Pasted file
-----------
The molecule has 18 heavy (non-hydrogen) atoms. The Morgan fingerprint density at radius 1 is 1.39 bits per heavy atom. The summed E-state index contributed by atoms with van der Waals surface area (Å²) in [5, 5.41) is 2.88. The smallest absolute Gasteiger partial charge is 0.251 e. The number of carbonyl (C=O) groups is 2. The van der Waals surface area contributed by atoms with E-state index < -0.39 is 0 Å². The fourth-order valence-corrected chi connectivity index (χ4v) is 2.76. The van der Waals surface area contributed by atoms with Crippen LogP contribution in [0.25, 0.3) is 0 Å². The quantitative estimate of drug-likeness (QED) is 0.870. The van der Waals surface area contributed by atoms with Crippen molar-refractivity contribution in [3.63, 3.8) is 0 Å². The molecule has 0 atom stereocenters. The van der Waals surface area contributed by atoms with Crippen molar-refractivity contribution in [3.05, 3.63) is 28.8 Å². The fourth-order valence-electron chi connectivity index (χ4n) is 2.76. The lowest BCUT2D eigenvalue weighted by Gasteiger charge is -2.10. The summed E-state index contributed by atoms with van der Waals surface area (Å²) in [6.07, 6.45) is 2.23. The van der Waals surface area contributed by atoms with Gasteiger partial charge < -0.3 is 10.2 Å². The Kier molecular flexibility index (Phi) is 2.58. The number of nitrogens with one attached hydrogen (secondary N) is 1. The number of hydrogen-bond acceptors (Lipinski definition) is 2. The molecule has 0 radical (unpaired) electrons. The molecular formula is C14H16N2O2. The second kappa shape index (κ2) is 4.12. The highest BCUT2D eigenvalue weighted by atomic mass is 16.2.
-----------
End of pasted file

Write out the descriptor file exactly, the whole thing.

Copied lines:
The molecule has 18 heavy (non-hydrogen) atoms. The Morgan fingerprint density at radius 1 is 1.39 bits per heavy atom. The summed E-state index contributed by atoms with van der Waals surface area (Å²) in [5, 5.41) is 2.88. The smallest absolute Gasteiger partial charge is 0.251 e. The number of carbonyl (C=O) groups is 2. The van der Waals surface area contributed by atoms with E-state index < -0.39 is 0 Å². The fourth-order valence-corrected chi connectivity index (χ4v) is 2.76. The van der Waals surface area contributed by atoms with Crippen LogP contribution in [0.25, 0.3) is 0 Å². The quantitative estimate of drug-likeness (QED) is 0.870. The van der Waals surface area contributed by atoms with Crippen molar-refractivity contribution in [3.63, 3.8) is 0 Å². The molecule has 0 atom stereocenters. The van der Waals surface area contributed by atoms with Crippen molar-refractivity contribution in [3.05, 3.63) is 28.8 Å². The fourth-order valence-electron chi connectivity index (χ4n) is 2.76. The lowest BCUT2D eigenvalue weighted by Gasteiger charge is -2.10. The summed E-state index contributed by atoms with van der Waals surface area (Å²) in [6.07, 6.45) is 2.23. The van der Waals surface area contributed by atoms with Gasteiger partial charge < -0.3 is 10.2 Å². The Kier molecular flexibility index (Phi) is 2.58. The number of nitrogens with one attached hydrogen (secondary N) is 1. The number of hydrogen-bond acceptors (Lipinski definition) is 2. The molecule has 0 radical (unpaired) electrons. The molecular formula is C14H16N2O2. The second kappa shape index (κ2) is 4.12. The highest BCUT2D eigenvalue weighted by atomic mass is 16.2.